Taking out a student loan for college can have major financial implications. Use this guide to understand how much student debt you can afford.
Over the past 30 years, the cost to attend college at a public four-year university has increased by 126%. The same figure for private universities is a staggering 93%. This data by College Board begs the question: is making the investment in college still worth it?
The data shows that wages for college graduates are still significantly higher than those of high school graduates. The Federal Reserve Bank of St. Louis found that in the first quarter of 2018, college graduates had 80 percent higher wages than high school graduates. But the benefits of higher education transcend bank accounts and financial standing; college graduates live healthier and longer lives, according to research by the Commission on Health.
So should you get a student loan to be able to go to college? Yes—but you need to consider a few things.
The Golden Rule for How Much Student Debt to Borrow
At the individual level, financial outcomes are heavily influenced by the amount of debt that graduates have, so it's critical to understand how much student loan debt is too much before you jump in head-first. When it comes to student debt, the rule of thumb is that your payments shouldn't exceed 10% of your expected after-tax monthly income.
Having debt payments that exceed the golden rule can affect your ability to reach financial milestones like purchasing your first home, saving enough for retirement, or supporting your family.
Estimate What Your Anticipated Post-Graduation Salary Will Be
Graduating from college is exciting for many reasons—from that day on, you are free to go out and chase your dreams! But before you go barreling down a set path, you need to understand what you might stand to earn upon graduation. It's impossible to predict the future, but you can get a pretty good idea by looking for a few pieces of information.
First, pick a few jobs you find interesting and see which majors are best aligned for those positions. Many universities publish data showing the average starting salary of their graduates. See if your career services office has data by major or field of study.
Another place to look for relevant data is by using a free site to check for salary data based on location, skills, job title, and other criteria. A few free examples include PayScale, Salary.com, and GlassDoor.
If you haven't finished your degree yet, make sure you ask your school about job placement rates for recent graduates. If you find that few people studying what you intend to study are finding jobs after graduation, it may make sense to look at other programs or consider transferring to another school with better job placement rates.
To calculate your estimated after-tax earnings, use a paycheck calculator, and input the salary details from your research. Make sure you select a monthly pay frequency so that you can easily compare the total with your monthly loan payments.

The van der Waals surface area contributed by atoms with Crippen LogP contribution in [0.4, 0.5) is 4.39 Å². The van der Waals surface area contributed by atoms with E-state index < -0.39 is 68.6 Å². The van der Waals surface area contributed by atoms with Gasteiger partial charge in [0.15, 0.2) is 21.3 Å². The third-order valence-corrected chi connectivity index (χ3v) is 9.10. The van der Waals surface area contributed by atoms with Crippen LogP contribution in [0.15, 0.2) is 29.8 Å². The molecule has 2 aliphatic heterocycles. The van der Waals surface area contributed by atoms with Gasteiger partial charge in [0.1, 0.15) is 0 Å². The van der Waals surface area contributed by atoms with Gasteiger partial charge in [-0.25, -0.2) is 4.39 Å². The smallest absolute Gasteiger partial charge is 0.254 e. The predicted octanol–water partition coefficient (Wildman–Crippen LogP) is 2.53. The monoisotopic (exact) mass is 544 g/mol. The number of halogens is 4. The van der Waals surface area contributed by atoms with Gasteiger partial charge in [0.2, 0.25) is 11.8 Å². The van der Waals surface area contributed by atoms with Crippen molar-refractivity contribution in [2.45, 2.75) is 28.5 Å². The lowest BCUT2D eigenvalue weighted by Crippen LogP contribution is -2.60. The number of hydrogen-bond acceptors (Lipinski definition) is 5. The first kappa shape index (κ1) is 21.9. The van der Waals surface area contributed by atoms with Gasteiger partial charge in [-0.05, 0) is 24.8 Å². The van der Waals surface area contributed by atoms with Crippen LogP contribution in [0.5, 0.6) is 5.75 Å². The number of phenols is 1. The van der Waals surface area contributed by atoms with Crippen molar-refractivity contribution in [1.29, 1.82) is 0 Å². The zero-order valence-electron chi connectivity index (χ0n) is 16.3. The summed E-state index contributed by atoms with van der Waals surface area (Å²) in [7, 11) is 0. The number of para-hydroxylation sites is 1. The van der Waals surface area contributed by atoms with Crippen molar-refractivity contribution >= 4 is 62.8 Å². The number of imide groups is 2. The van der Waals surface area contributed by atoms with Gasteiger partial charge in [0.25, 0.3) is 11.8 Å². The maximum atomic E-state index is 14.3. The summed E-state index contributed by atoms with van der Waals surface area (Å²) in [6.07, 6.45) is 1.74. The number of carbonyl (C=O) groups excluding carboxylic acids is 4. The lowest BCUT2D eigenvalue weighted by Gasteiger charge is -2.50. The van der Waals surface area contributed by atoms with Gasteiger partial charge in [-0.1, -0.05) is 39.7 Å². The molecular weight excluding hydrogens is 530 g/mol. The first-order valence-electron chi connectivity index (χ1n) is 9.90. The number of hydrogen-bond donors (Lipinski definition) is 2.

Now that you have a rough estimate for what you can expect to earn after graduation, it's time to see what you can afford.
Calculate Your Projected Monthly Loan Payments
Monthly student loan payments are based on the size of a loan, the interest rate, and the term of the loan. Although some student loans have different repayment plans and schedules, a standard student loan has a 10-year repayment term.
Use a student loan payment calculator to see what your monthly payment would be given your expected total indebtedness at graduation. Get detailed cost information from the school you'd like to attend and include all costs that you would have to borrow for, including room, board, and meals.
Now that you know your approximate monthly loan payment and your potential monthly after-tax salary, you can check if your payments fall below the recommended 10%.
Affording Your Desired Degree
Finding the winning combination of an affordable degree and a high paying job is easier said than done. But if your goal is to graduate with affordable loan payments, there are a few things you can optimize.
The first is to pursue a higher-paying field. Leverage the salary resources you used above to identify careers with higher salaries.
According to Debt.org, the average student debt for graduating students in 2017 was $37,172. Using a student loan calculator and assuming a 6% interest rate and a 10-year repayment period, we get an expected average monthly payment of $412.69. That means you'd want to find a career with an average after-tax monthly income of $4,126.90 or an annual after-tax salary of $49,522.80.
The average gross salary for new graduates is slightly higher and that's before taxes, so you'd ideally want to find a job that pays better than average if you graduate with the average amount of loans. Otherwise, you'll need to find ways to pay less for college.
One tried and tested way to lower the cost is to attend community college for the first several semesters and then use those credits to transfer to a 4-year university. You'll get the same diploma (and job opportunities) as the students who paid all four years at the university but at a fraction of the cost.
Another avenue you can pursue is to find alternative sources of funding by seeking scholarships, work-study jobs, or need-based grants and financial aid.
Finally, if you can't get the numbers to work, consider a more affordable alternative. Your education is only one aspect of your life, so while it may be disappointing to not go to your dream school, you'll be glad when you aren't struggling to keep up with the payments.
Taking the time to figure out what your future earnings might be and how much student debt you can afford may seem daunting. But doing it is more important than ever since the cost of college is so high. It may be the difference between joining the majority of Americans that live paycheck to paycheck or being in the driver's seat of your bright future.